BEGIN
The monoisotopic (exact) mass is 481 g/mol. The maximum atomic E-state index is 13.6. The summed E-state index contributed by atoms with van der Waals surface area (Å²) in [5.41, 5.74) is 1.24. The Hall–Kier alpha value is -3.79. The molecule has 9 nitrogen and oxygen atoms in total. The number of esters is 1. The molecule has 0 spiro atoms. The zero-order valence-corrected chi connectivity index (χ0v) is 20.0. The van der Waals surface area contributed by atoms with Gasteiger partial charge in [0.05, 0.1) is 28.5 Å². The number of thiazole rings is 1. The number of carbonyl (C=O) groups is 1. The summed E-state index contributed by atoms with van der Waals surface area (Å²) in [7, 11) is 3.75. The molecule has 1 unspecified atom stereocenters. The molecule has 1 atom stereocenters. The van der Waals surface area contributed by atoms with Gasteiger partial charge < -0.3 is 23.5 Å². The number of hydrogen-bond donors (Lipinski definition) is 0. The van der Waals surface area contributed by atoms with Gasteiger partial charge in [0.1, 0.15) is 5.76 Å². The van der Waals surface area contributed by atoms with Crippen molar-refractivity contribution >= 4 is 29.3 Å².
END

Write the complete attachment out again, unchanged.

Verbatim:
The monoisotopic (exact) mass is 481 g/mol. The maximum atomic E-state index is 13.6. The summed E-state index contributed by atoms with van der Waals surface area (Å²) in [5.41, 5.74) is 1.24. The Hall–Kier alpha value is -3.79. The molecule has 9 nitrogen and oxygen atoms in total. The number of esters is 1. The molecule has 0 spiro atoms. The zero-order valence-corrected chi connectivity index (χ0v) is 20.0. The van der Waals surface area contributed by atoms with Gasteiger partial charge in [0.05, 0.1) is 28.5 Å². The number of thiazole rings is 1. The number of carbonyl (C=O) groups is 1. The summed E-state index contributed by atoms with van der Waals surface area (Å²) in [7, 11) is 3.75. The molecule has 1 unspecified atom stereocenters. The molecule has 1 atom stereocenters. The van der Waals surface area contributed by atoms with Gasteiger partial charge < -0.3 is 23.5 Å². The number of hydrogen-bond donors (Lipinski definition) is 0. The van der Waals surface area contributed by atoms with Gasteiger partial charge in [0.1, 0.15) is 5.76 Å². The van der Waals surface area contributed by atoms with Crippen molar-refractivity contribution >= 4 is 29.3 Å².